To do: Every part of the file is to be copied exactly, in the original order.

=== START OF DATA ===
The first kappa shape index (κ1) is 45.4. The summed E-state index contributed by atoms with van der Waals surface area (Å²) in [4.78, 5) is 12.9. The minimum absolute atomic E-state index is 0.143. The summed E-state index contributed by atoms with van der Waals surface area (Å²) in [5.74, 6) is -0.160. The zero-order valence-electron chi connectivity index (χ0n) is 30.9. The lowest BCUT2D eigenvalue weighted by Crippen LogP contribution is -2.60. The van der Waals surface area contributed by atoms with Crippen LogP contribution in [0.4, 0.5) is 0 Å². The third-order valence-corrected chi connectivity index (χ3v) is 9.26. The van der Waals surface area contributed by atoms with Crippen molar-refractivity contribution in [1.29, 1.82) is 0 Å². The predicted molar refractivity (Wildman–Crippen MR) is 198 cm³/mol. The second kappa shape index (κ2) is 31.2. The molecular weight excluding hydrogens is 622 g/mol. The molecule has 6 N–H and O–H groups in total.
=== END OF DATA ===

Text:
The first kappa shape index (κ1) is 45.4. The summed E-state index contributed by atoms with van der Waals surface area (Å²) in [4.78, 5) is 12.9. The minimum absolute atomic E-state index is 0.143. The summed E-state index contributed by atoms with van der Waals surface area (Å²) in [5.74, 6) is -0.160. The zero-order valence-electron chi connectivity index (χ0n) is 30.9. The lowest BCUT2D eigenvalue weighted by Crippen LogP contribution is -2.60. The van der Waals surface area contributed by atoms with Crippen LogP contribution in [0.4, 0.5) is 0 Å². The third-order valence-corrected chi connectivity index (χ3v) is 9.26. The van der Waals surface area contributed by atoms with Crippen molar-refractivity contribution in [1.29, 1.82) is 0 Å². The predicted molar refractivity (Wildman–Crippen MR) is 198 cm³/mol. The second kappa shape index (κ2) is 31.2. The molecular weight excluding hydrogens is 622 g/mol. The molecule has 6 N–H and O–H groups in total.